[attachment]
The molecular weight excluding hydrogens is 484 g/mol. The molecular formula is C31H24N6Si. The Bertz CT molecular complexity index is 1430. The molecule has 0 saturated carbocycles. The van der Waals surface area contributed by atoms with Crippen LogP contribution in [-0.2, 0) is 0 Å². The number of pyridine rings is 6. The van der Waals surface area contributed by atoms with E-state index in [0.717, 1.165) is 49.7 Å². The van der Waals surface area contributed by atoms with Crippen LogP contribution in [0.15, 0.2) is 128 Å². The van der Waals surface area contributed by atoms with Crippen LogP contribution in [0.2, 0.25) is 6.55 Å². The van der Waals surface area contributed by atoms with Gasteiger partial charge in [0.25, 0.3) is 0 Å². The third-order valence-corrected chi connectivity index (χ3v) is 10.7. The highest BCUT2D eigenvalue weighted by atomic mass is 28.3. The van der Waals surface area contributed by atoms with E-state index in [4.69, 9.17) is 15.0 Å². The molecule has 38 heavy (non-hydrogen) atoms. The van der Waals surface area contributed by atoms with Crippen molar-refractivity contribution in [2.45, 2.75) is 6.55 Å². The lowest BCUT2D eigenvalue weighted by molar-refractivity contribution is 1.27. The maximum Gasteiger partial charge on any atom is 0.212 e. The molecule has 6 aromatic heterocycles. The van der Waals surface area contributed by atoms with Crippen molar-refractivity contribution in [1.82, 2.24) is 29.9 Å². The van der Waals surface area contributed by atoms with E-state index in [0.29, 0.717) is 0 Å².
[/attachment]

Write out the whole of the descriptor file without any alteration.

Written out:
The molecular weight excluding hydrogens is 484 g/mol. The molecular formula is C31H24N6Si. The Bertz CT molecular complexity index is 1430. The molecule has 0 saturated carbocycles. The van der Waals surface area contributed by atoms with Crippen LogP contribution in [-0.2, 0) is 0 Å². The number of pyridine rings is 6. The van der Waals surface area contributed by atoms with E-state index in [0.717, 1.165) is 49.7 Å². The van der Waals surface area contributed by atoms with Crippen LogP contribution in [0.15, 0.2) is 128 Å². The van der Waals surface area contributed by atoms with Crippen LogP contribution in [0.2, 0.25) is 6.55 Å². The van der Waals surface area contributed by atoms with Gasteiger partial charge in [0.25, 0.3) is 0 Å². The third-order valence-corrected chi connectivity index (χ3v) is 10.7. The highest BCUT2D eigenvalue weighted by atomic mass is 28.3. The van der Waals surface area contributed by atoms with E-state index in [4.69, 9.17) is 15.0 Å². The molecule has 38 heavy (non-hydrogen) atoms. The van der Waals surface area contributed by atoms with Crippen molar-refractivity contribution in [2.45, 2.75) is 6.55 Å². The lowest BCUT2D eigenvalue weighted by molar-refractivity contribution is 1.27. The maximum Gasteiger partial charge on any atom is 0.212 e. The molecule has 6 aromatic heterocycles. The van der Waals surface area contributed by atoms with Crippen molar-refractivity contribution in [1.82, 2.24) is 29.9 Å². The van der Waals surface area contributed by atoms with E-state index in [0.29, 0.717) is 0 Å².